“[T]the downstream way it deploys [AI] and adapting it can be as important as how it was originally built,” she writes. “The AI Act pays some attention to this, but not enough, and therefore fails to adequately regulate the many actors who are involved in various ways ‘downstream’ in the AI supply chain.”
At the launch of AI Hugging Face, CEO Clément Delangue, councilor Carlos Muños Ferrandis and policy expert Irene Solaiman say they welcome provisions to protect consumer protections, but that the AI Law as proposed is too vague. For example, they say, it’s unclear whether the legislation will apply to the “pre-trained” machine learning models at the heart of AI-based software or just the software itself.
“This lack of clarity, combined with non-compliance with current community governance initiatives such as open and responsible AI licenses, can hinder upstream innovation at the very top of the AI value chain, which is a big focus for us at Hugging Face,” Delange, Ferrandis and Soleiman said in a joint statement. “From a competition and innovation perspective, if you already place too heavy a burden on open-source features at the top of the AI innovation stream, you risk hindering incremental innovation, product differentiation, and dynamic competition, the latter of which is at the heart of emerging technology markets such as AI-related … Regulation should take into account the dynamics of innovation in AI markets and thus clearly identify and protect the main sources of innovation in these markets.”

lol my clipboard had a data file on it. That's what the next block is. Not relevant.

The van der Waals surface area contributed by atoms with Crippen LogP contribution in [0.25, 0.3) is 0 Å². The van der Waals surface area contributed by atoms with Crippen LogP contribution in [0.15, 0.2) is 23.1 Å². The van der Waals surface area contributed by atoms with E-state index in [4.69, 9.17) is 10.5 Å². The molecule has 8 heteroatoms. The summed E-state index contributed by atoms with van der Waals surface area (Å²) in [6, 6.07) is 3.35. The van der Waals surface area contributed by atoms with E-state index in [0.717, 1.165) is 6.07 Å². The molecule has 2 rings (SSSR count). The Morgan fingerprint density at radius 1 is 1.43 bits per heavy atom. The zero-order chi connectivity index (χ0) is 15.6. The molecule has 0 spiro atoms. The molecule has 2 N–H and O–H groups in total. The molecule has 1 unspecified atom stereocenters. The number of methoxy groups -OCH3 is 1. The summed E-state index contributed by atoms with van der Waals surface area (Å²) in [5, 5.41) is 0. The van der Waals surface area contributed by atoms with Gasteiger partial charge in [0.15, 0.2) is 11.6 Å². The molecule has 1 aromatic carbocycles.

As for Hugging Face, the company is advocating for improved AI management tools regardless of the AI Act’s final language, such as “responsible” AI licenses and map models that include information such as the intended use of an AI system and how she works. Delangue, Ferrandis, and Solaiman point out that responsible licensing is starting to become common practice for major AI releases like Meta’s OPT-175 language model.
“Open innovation and responsible innovation in AI are not mutually exclusive goals, but rather complementary,” said Delange, Ferrandis and Solaiman. “The intersection between the two should be a major focus for ongoing regulatory efforts, as it is right now for the AI community.”
This may be achievable. Given the many moving parts involved in EU rulemaking (not to mention the stakeholders affected by it), it will likely be years before AI regulation in the bloc begins to take shape.